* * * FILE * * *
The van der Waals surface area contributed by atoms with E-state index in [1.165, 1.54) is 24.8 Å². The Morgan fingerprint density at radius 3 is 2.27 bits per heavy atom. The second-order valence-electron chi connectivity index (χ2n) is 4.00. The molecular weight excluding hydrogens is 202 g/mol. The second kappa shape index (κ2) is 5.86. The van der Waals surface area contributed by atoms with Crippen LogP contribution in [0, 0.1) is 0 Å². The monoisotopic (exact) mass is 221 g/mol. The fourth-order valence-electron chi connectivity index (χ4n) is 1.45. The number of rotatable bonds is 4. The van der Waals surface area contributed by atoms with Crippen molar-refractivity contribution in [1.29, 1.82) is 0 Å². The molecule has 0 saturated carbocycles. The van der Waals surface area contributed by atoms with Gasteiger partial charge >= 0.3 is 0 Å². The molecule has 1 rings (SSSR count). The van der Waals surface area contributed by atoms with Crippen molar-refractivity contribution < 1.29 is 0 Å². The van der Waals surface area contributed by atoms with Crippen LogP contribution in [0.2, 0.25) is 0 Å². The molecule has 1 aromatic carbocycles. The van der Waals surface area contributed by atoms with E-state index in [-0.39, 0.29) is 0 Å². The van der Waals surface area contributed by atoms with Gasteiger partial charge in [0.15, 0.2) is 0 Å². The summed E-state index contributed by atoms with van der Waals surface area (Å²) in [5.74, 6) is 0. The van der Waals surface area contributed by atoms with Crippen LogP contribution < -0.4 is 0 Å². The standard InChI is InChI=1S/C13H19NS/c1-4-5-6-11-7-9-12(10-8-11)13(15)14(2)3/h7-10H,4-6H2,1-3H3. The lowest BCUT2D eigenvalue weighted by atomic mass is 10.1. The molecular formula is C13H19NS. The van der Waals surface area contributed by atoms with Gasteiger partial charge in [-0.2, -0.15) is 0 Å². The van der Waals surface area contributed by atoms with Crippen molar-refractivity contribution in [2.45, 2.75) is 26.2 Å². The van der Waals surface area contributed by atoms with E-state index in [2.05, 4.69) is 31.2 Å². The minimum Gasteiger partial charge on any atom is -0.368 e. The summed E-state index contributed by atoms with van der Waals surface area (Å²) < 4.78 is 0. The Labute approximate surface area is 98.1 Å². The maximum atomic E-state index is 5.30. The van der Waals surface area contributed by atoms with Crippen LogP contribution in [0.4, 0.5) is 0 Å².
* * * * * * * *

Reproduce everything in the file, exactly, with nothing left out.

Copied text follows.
The van der Waals surface area contributed by atoms with E-state index in [1.165, 1.54) is 24.8 Å². The Morgan fingerprint density at radius 3 is 2.27 bits per heavy atom. The second-order valence-electron chi connectivity index (χ2n) is 4.00. The molecular weight excluding hydrogens is 202 g/mol. The second kappa shape index (κ2) is 5.86. The van der Waals surface area contributed by atoms with Crippen LogP contribution in [0, 0.1) is 0 Å². The monoisotopic (exact) mass is 221 g/mol. The fourth-order valence-electron chi connectivity index (χ4n) is 1.45. The number of rotatable bonds is 4. The van der Waals surface area contributed by atoms with Crippen molar-refractivity contribution in [1.29, 1.82) is 0 Å². The molecule has 0 saturated carbocycles. The van der Waals surface area contributed by atoms with Gasteiger partial charge >= 0.3 is 0 Å². The molecule has 1 rings (SSSR count). The van der Waals surface area contributed by atoms with Crippen molar-refractivity contribution < 1.29 is 0 Å². The van der Waals surface area contributed by atoms with Crippen LogP contribution in [0.2, 0.25) is 0 Å². The molecule has 1 aromatic carbocycles. The van der Waals surface area contributed by atoms with E-state index in [-0.39, 0.29) is 0 Å². The van der Waals surface area contributed by atoms with Gasteiger partial charge in [0.15, 0.2) is 0 Å². The summed E-state index contributed by atoms with van der Waals surface area (Å²) in [5.74, 6) is 0. The van der Waals surface area contributed by atoms with Crippen LogP contribution < -0.4 is 0 Å². The standard InChI is InChI=1S/C13H19NS/c1-4-5-6-11-7-9-12(10-8-11)13(15)14(2)3/h7-10H,4-6H2,1-3H3. The lowest BCUT2D eigenvalue weighted by atomic mass is 10.1. The molecular formula is C13H19NS. The van der Waals surface area contributed by atoms with Gasteiger partial charge in [-0.2, -0.15) is 0 Å². The van der Waals surface area contributed by atoms with Crippen molar-refractivity contribution in [2.45, 2.75) is 26.2 Å². The van der Waals surface area contributed by atoms with E-state index in [2.05, 4.69) is 31.2 Å². The minimum Gasteiger partial charge on any atom is -0.368 e. The summed E-state index contributed by atoms with van der Waals surface area (Å²) < 4.78 is 0. The Labute approximate surface area is 98.1 Å². The maximum atomic E-state index is 5.30. The van der Waals surface area contributed by atoms with Crippen LogP contribution in [0.4, 0.5) is 0 Å².